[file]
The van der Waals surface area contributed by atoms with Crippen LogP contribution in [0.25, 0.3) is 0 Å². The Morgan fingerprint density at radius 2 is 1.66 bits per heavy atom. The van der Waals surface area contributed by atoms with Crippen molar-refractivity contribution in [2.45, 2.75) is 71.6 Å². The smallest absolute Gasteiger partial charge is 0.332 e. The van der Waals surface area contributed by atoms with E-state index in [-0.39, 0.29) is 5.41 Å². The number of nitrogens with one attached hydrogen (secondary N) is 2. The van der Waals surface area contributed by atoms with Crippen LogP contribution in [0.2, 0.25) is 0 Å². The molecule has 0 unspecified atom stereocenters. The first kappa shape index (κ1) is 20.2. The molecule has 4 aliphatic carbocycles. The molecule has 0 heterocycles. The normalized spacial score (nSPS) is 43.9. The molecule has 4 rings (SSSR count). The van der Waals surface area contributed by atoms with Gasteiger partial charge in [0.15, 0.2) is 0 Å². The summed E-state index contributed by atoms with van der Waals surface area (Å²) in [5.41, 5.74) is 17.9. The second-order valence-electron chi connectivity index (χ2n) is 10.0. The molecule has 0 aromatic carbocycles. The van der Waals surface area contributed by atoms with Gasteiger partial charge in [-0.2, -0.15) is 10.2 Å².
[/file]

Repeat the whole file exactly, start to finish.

The van der Waals surface area contributed by atoms with Crippen LogP contribution in [0.25, 0.3) is 0 Å². The Morgan fingerprint density at radius 2 is 1.66 bits per heavy atom. The van der Waals surface area contributed by atoms with Crippen molar-refractivity contribution in [2.45, 2.75) is 71.6 Å². The smallest absolute Gasteiger partial charge is 0.332 e. The van der Waals surface area contributed by atoms with E-state index in [-0.39, 0.29) is 5.41 Å². The number of nitrogens with one attached hydrogen (secondary N) is 2. The van der Waals surface area contributed by atoms with Crippen LogP contribution in [0.2, 0.25) is 0 Å². The molecule has 0 unspecified atom stereocenters. The first kappa shape index (κ1) is 20.2. The molecule has 4 aliphatic carbocycles. The molecule has 0 heterocycles. The normalized spacial score (nSPS) is 43.9. The molecule has 4 rings (SSSR count). The van der Waals surface area contributed by atoms with Gasteiger partial charge in [0.15, 0.2) is 0 Å². The summed E-state index contributed by atoms with van der Waals surface area (Å²) in [5.41, 5.74) is 17.9. The second-order valence-electron chi connectivity index (χ2n) is 10.0. The molecule has 0 aromatic carbocycles. The van der Waals surface area contributed by atoms with Gasteiger partial charge in [-0.2, -0.15) is 10.2 Å².